The most famous name in Australian aviation, Sir Charles Kingsford Smith, had a rich association with Essendon Airport. 

Kingsford Smith visited Essendon on an number of occasions and always drew huge crowds, including in 1928 to celebrate completing the first ever Trans-Pacific flight from the USA to Australia in the Southern Cross.

A huge crowd welcomed the Fokker tri-motor  and her crew of Charles Kingsford Smith, Charles Ulm, Harry Lyon and Jim Warner Southern Cross to Essendon Aerodrome.

The whole world watched on again when on the morning of the 21st September 1931, Charles ­Kingsford Smith took off from Essendon Aerodrome in his new plane, the Southern Cross Minor determined to set a new record flying between Australia and England – and vowed he would be back in Melbourne within 22 days. Smithy (as he was known) wanted to show that a regular air ­service to England was possible. Always ahead of his time, his efforts went a long way to establishing the viability of such a service.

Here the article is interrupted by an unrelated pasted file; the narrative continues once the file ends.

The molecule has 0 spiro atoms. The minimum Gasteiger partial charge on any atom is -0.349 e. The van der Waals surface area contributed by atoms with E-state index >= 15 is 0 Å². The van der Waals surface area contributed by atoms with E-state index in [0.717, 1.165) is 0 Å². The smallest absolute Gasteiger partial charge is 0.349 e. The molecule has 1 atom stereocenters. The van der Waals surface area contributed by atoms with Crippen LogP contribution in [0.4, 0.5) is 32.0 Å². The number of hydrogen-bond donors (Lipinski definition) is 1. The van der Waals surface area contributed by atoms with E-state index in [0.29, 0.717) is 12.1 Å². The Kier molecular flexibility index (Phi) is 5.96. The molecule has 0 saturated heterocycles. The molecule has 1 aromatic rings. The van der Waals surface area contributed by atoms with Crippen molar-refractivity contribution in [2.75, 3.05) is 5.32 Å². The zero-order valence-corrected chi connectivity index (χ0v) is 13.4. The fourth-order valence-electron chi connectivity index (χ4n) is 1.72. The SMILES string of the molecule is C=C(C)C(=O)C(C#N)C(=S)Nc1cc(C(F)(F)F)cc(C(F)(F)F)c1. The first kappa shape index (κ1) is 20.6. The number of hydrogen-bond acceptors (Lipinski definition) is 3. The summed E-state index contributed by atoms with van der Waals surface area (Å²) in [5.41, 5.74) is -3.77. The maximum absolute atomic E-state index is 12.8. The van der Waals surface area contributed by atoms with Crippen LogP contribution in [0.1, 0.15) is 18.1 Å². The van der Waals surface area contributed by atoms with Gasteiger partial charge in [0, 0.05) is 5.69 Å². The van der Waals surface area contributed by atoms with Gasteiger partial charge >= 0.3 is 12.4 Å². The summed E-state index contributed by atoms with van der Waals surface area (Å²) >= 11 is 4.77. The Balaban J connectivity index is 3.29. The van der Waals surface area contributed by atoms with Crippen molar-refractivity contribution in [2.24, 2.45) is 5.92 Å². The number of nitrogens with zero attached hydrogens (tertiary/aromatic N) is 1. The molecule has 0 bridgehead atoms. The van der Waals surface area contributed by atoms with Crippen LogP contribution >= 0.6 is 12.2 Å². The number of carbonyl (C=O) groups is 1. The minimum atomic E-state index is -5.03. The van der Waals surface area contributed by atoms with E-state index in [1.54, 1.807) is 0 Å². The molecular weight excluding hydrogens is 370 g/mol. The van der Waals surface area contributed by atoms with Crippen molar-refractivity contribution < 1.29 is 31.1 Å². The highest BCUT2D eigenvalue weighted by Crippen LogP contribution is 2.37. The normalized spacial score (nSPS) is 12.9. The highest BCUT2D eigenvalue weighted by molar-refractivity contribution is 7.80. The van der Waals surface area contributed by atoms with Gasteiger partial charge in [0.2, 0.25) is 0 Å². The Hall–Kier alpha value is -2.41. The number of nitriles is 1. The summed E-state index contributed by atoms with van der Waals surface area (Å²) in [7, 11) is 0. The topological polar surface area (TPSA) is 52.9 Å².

He returned on the 15th October 1933, with Smithy landing at Essendon Airport to be greeted by one of the largest crowds ever assembled at the airfield. Smithy not only made his mark on international aviation, but also at Essendon Airport.

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